Vaccination and associated disease Flashcards Preview

MD 3 - Paeds > Vaccination and associated disease > Flashcards

Flashcards in Vaccination and associated disease Deck (53):
1

transmission of measles

airborne, direct contact

2

what are the 3 conjugate vaccines given to children

HiB
pneumococcus
meningicoccal

3

transmission of HiB

droplet

4

treatment of tetanus

- stop toxin production (wound debridement and metronidazole)
- neutralize unbound toxin with tetanus Ig
- supportive therapy

5

clinical features of varicella

- central rash occurring in crops
- rash changes from macules to papules to vesicles to crusts
- significant pruritis

6

transmission of varicella

airborne
direct contact with vesicular fluid

7

management of polio

supportive

8

treatment of meningicoccal meningitis

- ceftriaxone + flucloxacillin/penicillin
- dexamethasone

9

common complications of mumps

aseptic meningitis
orchitis
oophoritis

10

transmission of polio

foecal-oral

11

what is the only oral vaccine on the childrens vaccination schedule

rotavirus

12

which vaccines do you give a 4 year old child

booster DTP, polio and MMR

13

clinical features of meningicoccus C

- meningitis - fever, stiff neck, photophoia, headache, purpuric rash, malaise, myalgia, vomiting, headache, arthralgia

14

complications of getting rubella in utero:

- growth retardation
- ID
- blindness
- deafness
- CHD
- cataracts

15

treatment of diptheria

- diptheria antitoxin
- penicillin G or erythromycin

16

clinical features of tetanus

- initially presents with painful spasms of masseter muscles - trismus
- evolves to generalized tetanus
- can cause respiratory failure

17

how does polio cause disease

invades the spinal cord motor cells and motor neurones of the brainstem --> degeneration
(DOES NOT cause sensory changes)

18

transmission of pneumococcus

droplet

19

clinical features of diptheria

- pharyngitis
- low grade fever, malaise
nasopharyngeal pseudomembranes covering the tonsils and soft palate --> can lead to UAO
- cervical lymphadenopathy ("bull neck")

20

absolute contraindications for vaccination:

- unexplained encephalopathy (post pertussis containing vaccine)
- anaphylaxis to component of the vaccine
- for live viruses - immunosuppression, pregnancy

21

transmission of pertussis

droplets

22

transmission of rubella

direct contact, droplets

23

major presentations caused by HiB

epiglottis
periorbital cellulitis and fever

24

clinical features of polio

paralysis

25

treatment of rotavirus

supportive, with particular attention to hydration

26

complications of pertussis

hypoxic encephalopathy

27

clinical features of mumps

adenitis and swelling of the parotid glands

28

diagnosis of pertussis

PCR of nasopharyngeal aspirate
Serology

29

how does tetanus cause disease

spores into tissues --> transform into bacilli --> produce toxin --> irreversibly binds to presynaptic neurons to prevent release of GABA --> disinhibition of spinal motor reflexes --> tetany and autonomic hyperactivity

30

which vaccines do you give a 12 month old baby

MMR
H. influenza
meningococcal C

31

transmission of Meningococcus C

droplet

32

specific reaction to watch out for in children given the rotavirus vaccination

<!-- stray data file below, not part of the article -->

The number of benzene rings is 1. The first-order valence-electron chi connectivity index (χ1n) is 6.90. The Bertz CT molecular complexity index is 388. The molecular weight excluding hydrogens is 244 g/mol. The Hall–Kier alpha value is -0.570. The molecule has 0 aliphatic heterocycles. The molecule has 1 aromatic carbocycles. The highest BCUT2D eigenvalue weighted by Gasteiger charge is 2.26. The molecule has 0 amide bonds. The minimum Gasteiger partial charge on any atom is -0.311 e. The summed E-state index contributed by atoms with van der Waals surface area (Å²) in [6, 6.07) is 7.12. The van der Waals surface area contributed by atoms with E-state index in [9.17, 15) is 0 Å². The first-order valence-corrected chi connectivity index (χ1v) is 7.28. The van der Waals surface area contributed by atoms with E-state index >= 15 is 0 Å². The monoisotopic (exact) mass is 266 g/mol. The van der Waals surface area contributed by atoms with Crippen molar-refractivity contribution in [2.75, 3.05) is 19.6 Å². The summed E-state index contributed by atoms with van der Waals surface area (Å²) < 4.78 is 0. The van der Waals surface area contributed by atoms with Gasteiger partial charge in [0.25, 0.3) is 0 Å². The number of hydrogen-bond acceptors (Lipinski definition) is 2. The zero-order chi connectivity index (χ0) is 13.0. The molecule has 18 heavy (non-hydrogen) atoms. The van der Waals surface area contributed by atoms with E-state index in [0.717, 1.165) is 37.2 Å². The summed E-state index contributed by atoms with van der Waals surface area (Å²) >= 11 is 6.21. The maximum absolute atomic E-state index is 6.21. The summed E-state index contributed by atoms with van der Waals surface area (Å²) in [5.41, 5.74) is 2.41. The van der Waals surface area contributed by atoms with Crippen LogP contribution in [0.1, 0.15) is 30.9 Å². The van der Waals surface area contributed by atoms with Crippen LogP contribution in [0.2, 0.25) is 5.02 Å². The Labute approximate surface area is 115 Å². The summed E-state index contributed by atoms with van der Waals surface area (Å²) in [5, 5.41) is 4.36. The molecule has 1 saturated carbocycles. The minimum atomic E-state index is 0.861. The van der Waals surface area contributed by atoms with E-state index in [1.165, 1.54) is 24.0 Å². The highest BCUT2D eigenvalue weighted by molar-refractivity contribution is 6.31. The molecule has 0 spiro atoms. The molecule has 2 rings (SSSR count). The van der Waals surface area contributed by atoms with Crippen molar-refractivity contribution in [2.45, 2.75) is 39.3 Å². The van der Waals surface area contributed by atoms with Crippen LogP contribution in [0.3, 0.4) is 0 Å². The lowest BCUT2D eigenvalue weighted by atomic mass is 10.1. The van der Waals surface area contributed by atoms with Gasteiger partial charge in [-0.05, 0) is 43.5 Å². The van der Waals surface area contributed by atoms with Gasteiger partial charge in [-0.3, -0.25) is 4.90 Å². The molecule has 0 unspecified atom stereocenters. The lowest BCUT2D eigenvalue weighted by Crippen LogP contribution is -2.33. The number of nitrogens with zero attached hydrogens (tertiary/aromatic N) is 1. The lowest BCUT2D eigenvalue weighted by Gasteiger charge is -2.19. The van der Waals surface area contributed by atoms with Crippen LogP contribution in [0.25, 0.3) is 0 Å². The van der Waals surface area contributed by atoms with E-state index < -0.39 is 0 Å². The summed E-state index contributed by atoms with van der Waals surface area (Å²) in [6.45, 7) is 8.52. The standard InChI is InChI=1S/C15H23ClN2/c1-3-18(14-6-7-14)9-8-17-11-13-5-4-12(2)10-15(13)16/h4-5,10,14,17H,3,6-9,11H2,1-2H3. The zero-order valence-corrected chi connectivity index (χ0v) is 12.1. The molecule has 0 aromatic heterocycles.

- can get some diarrhoea post vaccination
- small risk of intusussception

33

clinical features of rotavirus

severe diarrhoea
vomiting (may proceed diarrhoea)
fever

34

Which other diseases should you rule out before diagnosing measles rash

Kawasaki
Steven Johnson syndrome
Other viral exanthems

35

transmission of diptheria

droplets or direct contact (disease caused by toxin)

36

prodrome of measles

- 3 C's = cough, coryza, and conjunctivitis
- fever
- Koplik spots

37

specific reaction to watch out for in children given the MMR vaccine

fever and rash in 1:10 kids that occurs 7-10 days post vaccination

38

clinical features of rubella

maculopapular rash erupting on face and spreading down to neck/trunk

39

treatment of HiB

ceftriaxone and flucloxacillin

40

transmission of rotavirus

faecal-oral

41

transmission of mumps

droplets, direct contact, fomits

42

what is the only live attenuated vaccine given to children

rotavius

43

treatment of measles

symptomatic
exclude from school for at least 5 days from appearance of the rash

44

clinical features of pertussis

- starts with coryzal illness
- then paroxysmal coughing and inspiratory "whoop", with child appearing well between coughing fits ("100 day cough")
- vomiting common after coughing

45

8 vaccinations given at 2,4 and 6 months

strep pneumonia
diptheria
tetanus
pertussis
hep B
Hib
poliomyelitis
rotavirus

46

clinical presentation of measles

rash - erythematous and blotchy
- starts at hairline and moves down the body
- becomes confluent

47

prodrome of rubella

fever, headache, respiratory symptoms

48

specific reaction to watch out for in children given the varicella vaccine

can get a few vesicular lesions at the local site

49

diagnosis of measles

serology or nasopharyngeal aspirate

50

most common diseases caused by pneumococcus

- pneumonia and otitis media = most common
- septicaemia and meningitis - next most common

51

relative contraindications for vaccination:

- acute febrile illness of >38.5 (should still be given if under 38.5)
- evolving undiagnosed neurological illness

52

treatment of pertussis

- mostly supportive
- give oxygen if desaturation
- if very early, give antibiotics to reduce transmission

53

which vaccines do you give a 18 month old baby

MMR
varicella